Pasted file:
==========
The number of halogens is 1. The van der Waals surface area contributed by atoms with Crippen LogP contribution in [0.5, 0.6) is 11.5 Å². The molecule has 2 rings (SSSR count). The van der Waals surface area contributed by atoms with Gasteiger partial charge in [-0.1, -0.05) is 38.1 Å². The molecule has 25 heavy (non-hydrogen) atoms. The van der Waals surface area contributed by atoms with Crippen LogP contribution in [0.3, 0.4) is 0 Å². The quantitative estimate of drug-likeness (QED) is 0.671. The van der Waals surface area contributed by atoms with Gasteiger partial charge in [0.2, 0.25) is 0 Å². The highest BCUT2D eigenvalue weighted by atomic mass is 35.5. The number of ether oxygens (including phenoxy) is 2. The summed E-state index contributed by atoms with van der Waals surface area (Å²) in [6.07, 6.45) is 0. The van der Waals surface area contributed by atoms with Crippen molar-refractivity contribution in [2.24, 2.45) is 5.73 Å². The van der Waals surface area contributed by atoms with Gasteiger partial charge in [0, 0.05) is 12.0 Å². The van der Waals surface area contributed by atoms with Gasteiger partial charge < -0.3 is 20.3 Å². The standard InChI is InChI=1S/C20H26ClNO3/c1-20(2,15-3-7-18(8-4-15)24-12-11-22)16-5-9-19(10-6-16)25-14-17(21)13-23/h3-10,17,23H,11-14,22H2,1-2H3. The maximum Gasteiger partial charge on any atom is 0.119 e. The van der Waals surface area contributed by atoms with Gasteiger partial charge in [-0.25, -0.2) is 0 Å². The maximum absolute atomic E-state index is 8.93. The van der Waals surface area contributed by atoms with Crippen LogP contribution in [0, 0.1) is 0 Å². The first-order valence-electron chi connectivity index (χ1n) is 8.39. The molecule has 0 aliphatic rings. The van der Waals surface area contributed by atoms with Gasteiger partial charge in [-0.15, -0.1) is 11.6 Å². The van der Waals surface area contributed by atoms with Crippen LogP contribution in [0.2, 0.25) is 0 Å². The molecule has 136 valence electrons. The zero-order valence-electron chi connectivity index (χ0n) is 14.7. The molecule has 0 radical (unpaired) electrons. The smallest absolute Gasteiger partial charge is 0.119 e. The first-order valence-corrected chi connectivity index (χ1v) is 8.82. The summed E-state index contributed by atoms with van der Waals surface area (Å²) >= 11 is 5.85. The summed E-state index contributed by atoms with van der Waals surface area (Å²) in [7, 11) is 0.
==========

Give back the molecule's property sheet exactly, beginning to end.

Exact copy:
The number of halogens is 1. The van der Waals surface area contributed by atoms with Crippen LogP contribution in [0.5, 0.6) is 11.5 Å². The molecule has 2 rings (SSSR count). The van der Waals surface area contributed by atoms with Gasteiger partial charge in [-0.1, -0.05) is 38.1 Å². The molecule has 25 heavy (non-hydrogen) atoms. The van der Waals surface area contributed by atoms with Crippen LogP contribution in [0.3, 0.4) is 0 Å². The quantitative estimate of drug-likeness (QED) is 0.671. The van der Waals surface area contributed by atoms with Gasteiger partial charge in [0.2, 0.25) is 0 Å². The highest BCUT2D eigenvalue weighted by atomic mass is 35.5. The number of ether oxygens (including phenoxy) is 2. The summed E-state index contributed by atoms with van der Waals surface area (Å²) in [6.07, 6.45) is 0. The van der Waals surface area contributed by atoms with Crippen molar-refractivity contribution in [2.24, 2.45) is 5.73 Å². The van der Waals surface area contributed by atoms with Gasteiger partial charge in [0, 0.05) is 12.0 Å². The van der Waals surface area contributed by atoms with Gasteiger partial charge < -0.3 is 20.3 Å². The standard InChI is InChI=1S/C20H26ClNO3/c1-20(2,15-3-7-18(8-4-15)24-12-11-22)16-5-9-19(10-6-16)25-14-17(21)13-23/h3-10,17,23H,11-14,22H2,1-2H3. The maximum Gasteiger partial charge on any atom is 0.119 e. The van der Waals surface area contributed by atoms with Gasteiger partial charge in [-0.25, -0.2) is 0 Å². The maximum absolute atomic E-state index is 8.93. The van der Waals surface area contributed by atoms with Crippen LogP contribution in [0, 0.1) is 0 Å². The first-order valence-electron chi connectivity index (χ1n) is 8.39. The molecule has 0 aliphatic rings. The van der Waals surface area contributed by atoms with Gasteiger partial charge in [-0.15, -0.1) is 11.6 Å². The van der Waals surface area contributed by atoms with Crippen LogP contribution in [0.2, 0.25) is 0 Å². The molecule has 136 valence electrons. The zero-order valence-electron chi connectivity index (χ0n) is 14.7. The molecule has 0 radical (unpaired) electrons. The smallest absolute Gasteiger partial charge is 0.119 e. The first-order valence-corrected chi connectivity index (χ1v) is 8.82. The summed E-state index contributed by atoms with van der Waals surface area (Å²) >= 11 is 5.85. The summed E-state index contributed by atoms with van der Waals surface area (Å²) in [7, 11) is 0.